DAVOS: The global elite begin a week of earnest debate and Alpine partying in the Swiss ski resort of Davos on Tuesday, in a week bookended by two presidential speeches of historic import. One will be by Xi Jinping, the first Chinese president to attend the World Economic Forum in Davos. A World Economic Forum study said that within advanced economies, median per capita income fell on average 2.4 percent over the past five years, helping to explain why disaffection is so high across the West. British Prime Minister Theresa May will address the World Economic Forum on Thursday, two days after outlining her vision for Brexit in another keenly awaited speech. But the week’s most consequential speech will come in Washington as Davos winds down Friday.
SINGAPORE: A 35-year-old man has allegedly been living at Jurong Point shopping mall for nearly four years, using the water, electricity and Wi-Fi there. Chen, who is from Ipoh, Perak, has worked in Singapore for more than 10 years and currently earns more than $1,000 (RM3,139) a month. A spokesman for Jurong Point told The Straits Times it welcomed Chen as long as he did not pose a nuisance. "We're heartened that shoppers enjoy using this facility," she said, referring to the complimentary Wi-Fi the mall began offering in 2015. When asked why he rented a place even though he preferred staying at Jurong Point, he said that he needed a residential address for his employment pass.
(Reuters) - Liverpool are better equipped to challenge for the Premier League title this season because they do not rely solely on one player, goalkeeper Simon Mignolet has said. "We were challenging for the title but it was a totally different game and a totally different 11 people. Then we were a bit reliant on the individual ability of Luis Suarez to make the difference and score goals," Mignolet told British media. It is always better to have a good unit than being reliant on one or two players." "The confidence (of a good result) brings good feeling, tells us that we have to keep working hard.
SUNGAI BULOH: The one-month free ride for members of the public to experience the newly-launched Klang Valley Mass Rapid Transit (MRT) Phase One, has gone on relatively smoothly, albeit some slight hiccups. MRT Sungai Buloh-Kajang (SBK) Line chief operating officer Muhammad Isom Azis said many commuters are still unaware of the rules and the consequences that comes along with it. “There were instances where the MRT service was halted halfway through its operation due to some teenagers playing with the emergency egress device (emergency stop button). “They should realise that such action can cause interruption to the MRT service, and some have even caused the MRT to stop halfway,” he said during the press-conference at the Sungai Buloh MRT station. The first phase involves 21km of elevated tracks between the Sungai Buloh and Semantan stations in Bukit Damansara.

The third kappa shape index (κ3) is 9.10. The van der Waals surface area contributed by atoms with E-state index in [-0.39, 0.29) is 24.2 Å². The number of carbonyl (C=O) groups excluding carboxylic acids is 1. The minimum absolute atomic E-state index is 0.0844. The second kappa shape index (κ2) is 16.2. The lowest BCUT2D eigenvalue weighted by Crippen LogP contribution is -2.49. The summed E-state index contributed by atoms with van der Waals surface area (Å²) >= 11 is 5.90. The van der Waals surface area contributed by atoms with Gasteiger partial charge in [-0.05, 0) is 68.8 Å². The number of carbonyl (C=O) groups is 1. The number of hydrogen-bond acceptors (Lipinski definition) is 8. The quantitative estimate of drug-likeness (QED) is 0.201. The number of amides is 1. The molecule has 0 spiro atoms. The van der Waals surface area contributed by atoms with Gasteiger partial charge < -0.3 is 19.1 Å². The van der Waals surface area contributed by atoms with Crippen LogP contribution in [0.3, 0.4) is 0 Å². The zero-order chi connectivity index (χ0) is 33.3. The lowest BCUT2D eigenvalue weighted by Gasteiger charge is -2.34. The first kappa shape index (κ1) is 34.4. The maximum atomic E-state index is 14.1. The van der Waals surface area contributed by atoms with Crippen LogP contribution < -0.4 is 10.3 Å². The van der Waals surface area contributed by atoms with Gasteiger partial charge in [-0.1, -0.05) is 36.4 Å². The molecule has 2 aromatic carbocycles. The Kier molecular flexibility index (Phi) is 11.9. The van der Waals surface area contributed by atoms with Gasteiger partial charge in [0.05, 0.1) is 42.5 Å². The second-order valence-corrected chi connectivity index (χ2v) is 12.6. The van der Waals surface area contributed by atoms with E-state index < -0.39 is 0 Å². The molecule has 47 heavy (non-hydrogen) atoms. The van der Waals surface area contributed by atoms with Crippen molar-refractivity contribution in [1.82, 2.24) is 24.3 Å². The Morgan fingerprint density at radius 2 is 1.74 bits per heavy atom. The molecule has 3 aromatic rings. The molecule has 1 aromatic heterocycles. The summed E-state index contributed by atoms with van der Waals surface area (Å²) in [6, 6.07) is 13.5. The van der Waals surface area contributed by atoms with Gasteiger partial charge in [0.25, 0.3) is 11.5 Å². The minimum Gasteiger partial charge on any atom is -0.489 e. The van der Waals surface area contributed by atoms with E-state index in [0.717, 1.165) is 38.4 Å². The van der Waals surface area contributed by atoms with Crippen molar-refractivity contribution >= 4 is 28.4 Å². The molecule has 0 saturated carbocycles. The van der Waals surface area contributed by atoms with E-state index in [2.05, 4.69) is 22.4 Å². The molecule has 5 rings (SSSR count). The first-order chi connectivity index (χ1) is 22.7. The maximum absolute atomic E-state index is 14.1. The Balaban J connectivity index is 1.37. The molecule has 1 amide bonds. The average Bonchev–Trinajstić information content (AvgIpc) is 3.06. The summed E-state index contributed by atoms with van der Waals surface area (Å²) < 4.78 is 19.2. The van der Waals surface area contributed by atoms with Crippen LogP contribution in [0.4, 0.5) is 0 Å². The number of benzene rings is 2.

SHANGHAI: China should overcome the "irrational fear" of allowing the yuan currency to float freely, an influential government researcher said on Tuesday, as markets seek clear policies in an increasingly complex financial environment.Yu Yongding, a scholar at the China Academy of Social Sciences and former central bank adviser, made the comments amid a growing debate among Chinese economists about whether the yuan should be allowed to trade more freely.With no clear direction from the central bank, traders have been closely scrutinising the comments of influential academics such as Yu for a sign of any future policy movements. "How the future exchange rate will go depends on central bank policy and I have no way of reading their minds, but I want to say that we should overcome the irrational fear of a free-floating yuan," Yu was quoted as saying by the official Shanghai Securities News.Yu's comments notwithstanding, traders said it was unlikely that Chinese authorities would loosen their grip on the exchange rate in the near future, noting that there was no clear consensus on what the equilibrium rate would be, for example.Yu told a forum on Monday that China has a huge trade surplus, US$3 trillion of foreign exchange reserves, the world's fastest economic growth, and a strong government. "(China) should be the country least afraid of a fluctuating exchange rate," he was quoted as saying.Yu has also advocated that China stop intervening in currency markets and instead preserve its dwindling foreign exchange reserves.He suggested the central bank set a "bottom line" of 25% for the yuan to depreciate.China's foreign exchange reserves fell to near six-year lows in December, but held just above the critical US$3 trillion level, as authorities stepped in to support the weakening yuan ahead of US President-elect Donald Trump's inauguration.Though economists insist Beijing has been trying to prop up rather than weaken its currency, Trump has threatened to declare China to be a currency manipulator and slap punitive tariffs on Chinese goods.